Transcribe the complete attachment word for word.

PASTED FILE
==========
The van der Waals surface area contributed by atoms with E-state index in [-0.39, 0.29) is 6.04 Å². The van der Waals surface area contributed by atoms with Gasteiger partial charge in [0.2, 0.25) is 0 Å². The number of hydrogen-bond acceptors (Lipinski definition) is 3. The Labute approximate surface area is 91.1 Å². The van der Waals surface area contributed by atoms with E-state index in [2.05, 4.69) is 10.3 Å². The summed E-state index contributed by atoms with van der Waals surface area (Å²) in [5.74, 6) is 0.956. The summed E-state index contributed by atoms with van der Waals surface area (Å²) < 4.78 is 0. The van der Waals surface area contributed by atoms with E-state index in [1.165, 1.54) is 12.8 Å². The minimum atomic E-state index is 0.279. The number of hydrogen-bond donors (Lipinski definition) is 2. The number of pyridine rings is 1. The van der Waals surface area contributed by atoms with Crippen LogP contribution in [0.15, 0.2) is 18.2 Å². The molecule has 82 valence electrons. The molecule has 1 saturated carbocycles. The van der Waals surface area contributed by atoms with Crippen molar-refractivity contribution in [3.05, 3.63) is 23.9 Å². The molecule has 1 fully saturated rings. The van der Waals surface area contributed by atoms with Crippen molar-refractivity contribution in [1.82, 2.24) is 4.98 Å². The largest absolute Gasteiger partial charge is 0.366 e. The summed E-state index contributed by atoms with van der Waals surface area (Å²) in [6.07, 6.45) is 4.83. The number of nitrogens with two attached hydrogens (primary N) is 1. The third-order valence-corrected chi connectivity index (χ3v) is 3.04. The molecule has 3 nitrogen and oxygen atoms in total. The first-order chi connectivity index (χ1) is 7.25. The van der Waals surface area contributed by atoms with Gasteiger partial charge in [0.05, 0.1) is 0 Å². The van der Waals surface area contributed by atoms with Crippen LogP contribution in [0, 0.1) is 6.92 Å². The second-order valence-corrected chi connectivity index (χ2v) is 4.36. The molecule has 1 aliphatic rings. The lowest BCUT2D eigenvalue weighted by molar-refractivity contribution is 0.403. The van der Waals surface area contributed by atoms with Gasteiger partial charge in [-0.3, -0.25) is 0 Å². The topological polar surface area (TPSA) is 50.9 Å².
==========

The van der Waals surface area contributed by atoms with E-state index in [-0.39, 0.29) is 6.04 Å². The van der Waals surface area contributed by atoms with Gasteiger partial charge in [0.2, 0.25) is 0 Å². The number of hydrogen-bond acceptors (Lipinski definition) is 3. The Labute approximate surface area is 91.1 Å². The van der Waals surface area contributed by atoms with E-state index in [2.05, 4.69) is 10.3 Å². The summed E-state index contributed by atoms with van der Waals surface area (Å²) in [5.74, 6) is 0.956. The summed E-state index contributed by atoms with van der Waals surface area (Å²) < 4.78 is 0. The van der Waals surface area contributed by atoms with E-state index in [1.165, 1.54) is 12.8 Å². The minimum atomic E-state index is 0.279. The number of hydrogen-bond donors (Lipinski definition) is 2. The number of pyridine rings is 1. The van der Waals surface area contributed by atoms with Crippen LogP contribution in [0.15, 0.2) is 18.2 Å². The molecule has 82 valence electrons. The molecule has 1 saturated carbocycles. The van der Waals surface area contributed by atoms with Crippen molar-refractivity contribution in [3.05, 3.63) is 23.9 Å². The molecule has 1 fully saturated rings. The van der Waals surface area contributed by atoms with Crippen molar-refractivity contribution in [1.82, 2.24) is 4.98 Å². The largest absolute Gasteiger partial charge is 0.366 e. The summed E-state index contributed by atoms with van der Waals surface area (Å²) in [6.07, 6.45) is 4.83. The number of nitrogens with two attached hydrogens (primary N) is 1. The third-order valence-corrected chi connectivity index (χ3v) is 3.04. The molecule has 3 nitrogen and oxygen atoms in total. The first-order chi connectivity index (χ1) is 7.25. The van der Waals surface area contributed by atoms with Gasteiger partial charge in [0.05, 0.1) is 0 Å². The van der Waals surface area contributed by atoms with Crippen LogP contribution in [0, 0.1) is 6.92 Å². The second-order valence-corrected chi connectivity index (χ2v) is 4.36. The molecule has 1 aliphatic rings. The lowest BCUT2D eigenvalue weighted by molar-refractivity contribution is 0.403. The van der Waals surface area contributed by atoms with Gasteiger partial charge in [-0.3, -0.25) is 0 Å². The topological polar surface area (TPSA) is 50.9 Å².